Sydney-born painter Keith Looby won major prizes at home and abroad. Today his name and works are scrubbed from history.
Editing: Angelica von Helle
Music: Joseph Littlefield, Ines Vaz de Sousa
Cast: Keith Looby
Directors: Nick Garner, Iain Knight
Writers: Nick Garner, Iain Knight
Cinematography: Mark Revello
I’d never heard of Keith Looby before watching Looby. I had, however, seen his Archibald Prize-winning portrait of satirist Max Gillies in character as Bob Hawke. Watching the documentary, I was pulled into the world of Keith Looby and wondered how a man that was such a figment and high-player in the Australian art scene could disappear and fade into the wind? Which is entirely the point of the documentary.
Keith Looby was brought up in the Sydney suburb of Bondi; he struggled in school and fell to drawing cartoons of his teachers, but his love for drawing led him to attend East Sydney Technical College (which now goes as The National Art School). Around this time, Keith became a member of the Sydney Push, a subculture within Sydney that pushed left-wing libertarianism politics. The Sydney Push is a subject I’d watch an entirely different movie on, and probably for the best, Looby doesn’t spend much time on the subject. Instead, the film moves rather swiftly through to the successful years of Keith Looby’s life and examines the high’s he reaches before the sharp fall.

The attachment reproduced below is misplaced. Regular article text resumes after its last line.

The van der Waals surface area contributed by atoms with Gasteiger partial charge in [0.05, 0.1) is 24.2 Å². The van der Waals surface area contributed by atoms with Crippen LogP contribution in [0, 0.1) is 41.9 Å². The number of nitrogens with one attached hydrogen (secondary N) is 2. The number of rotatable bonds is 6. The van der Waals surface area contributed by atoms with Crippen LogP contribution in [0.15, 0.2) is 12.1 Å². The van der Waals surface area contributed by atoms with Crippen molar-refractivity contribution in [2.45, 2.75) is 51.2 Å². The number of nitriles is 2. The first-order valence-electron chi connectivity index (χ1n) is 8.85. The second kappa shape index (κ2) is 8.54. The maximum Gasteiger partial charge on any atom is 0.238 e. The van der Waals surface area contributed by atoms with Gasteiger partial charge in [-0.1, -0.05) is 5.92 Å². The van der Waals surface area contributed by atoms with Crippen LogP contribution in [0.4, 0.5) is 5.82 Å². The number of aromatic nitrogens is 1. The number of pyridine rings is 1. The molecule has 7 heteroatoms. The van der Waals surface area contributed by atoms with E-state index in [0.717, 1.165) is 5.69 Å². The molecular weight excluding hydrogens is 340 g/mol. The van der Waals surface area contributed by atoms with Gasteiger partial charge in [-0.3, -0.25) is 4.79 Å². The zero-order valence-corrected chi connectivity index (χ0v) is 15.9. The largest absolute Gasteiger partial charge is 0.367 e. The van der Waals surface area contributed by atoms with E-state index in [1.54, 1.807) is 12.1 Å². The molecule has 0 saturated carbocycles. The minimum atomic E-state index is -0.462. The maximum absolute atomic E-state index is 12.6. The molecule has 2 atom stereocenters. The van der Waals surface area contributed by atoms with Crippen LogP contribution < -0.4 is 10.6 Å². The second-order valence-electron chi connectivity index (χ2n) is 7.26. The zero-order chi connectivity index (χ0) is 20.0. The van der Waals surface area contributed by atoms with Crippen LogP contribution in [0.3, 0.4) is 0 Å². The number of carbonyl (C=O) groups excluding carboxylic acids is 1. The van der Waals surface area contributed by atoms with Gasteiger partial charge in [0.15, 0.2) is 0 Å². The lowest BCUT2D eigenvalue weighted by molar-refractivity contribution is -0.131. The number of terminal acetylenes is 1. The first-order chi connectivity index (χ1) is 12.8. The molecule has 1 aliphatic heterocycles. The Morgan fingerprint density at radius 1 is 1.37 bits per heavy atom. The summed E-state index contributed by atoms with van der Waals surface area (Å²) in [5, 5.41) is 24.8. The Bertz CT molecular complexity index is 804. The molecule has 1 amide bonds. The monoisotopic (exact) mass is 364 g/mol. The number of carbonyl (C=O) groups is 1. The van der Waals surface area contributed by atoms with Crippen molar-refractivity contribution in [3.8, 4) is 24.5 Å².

Although Looby’s opening minutes set a tone that has you expecting a significant twist or some crazy criminal activity from Keith Looby, the man was, as far as the documentary showcases, simply a bit of a dick. His years of success and living in the high life are shared with his curator Ray Hughes, a man Keith himself describes as having a 28-year marriage. Their relationship was close, and when it came to a crashing finish in the early 2000s, it seems that it also did a big of Keith Looby.
If there’s a shared view of Keith Looby from all of the film subjects, the man’s a brilliant artist, but he’s a horrible person. In his earlier years, a drunkard who never bit his tongue and had a very heavy opinion on the art world’s direction in Australia. Keith himself speaks of the modern art world with a sensation of spurn. The film closes on Keith, a man who knows deep down he should more fondly remember than he is, but I’m not sure if Keith realises or not he’s the one who burnt all of his bridges.
In a combination of well-edited interviews and lovely moments where the filmmakers let Keith’s artwork speak for itself, I grew to understand and appreciate Keith Looby as an artist and person of intense political and passionate beliefs. A highly controversial figure in the art world of Australia, but still one that should be remembered and whose work will stand the test of time.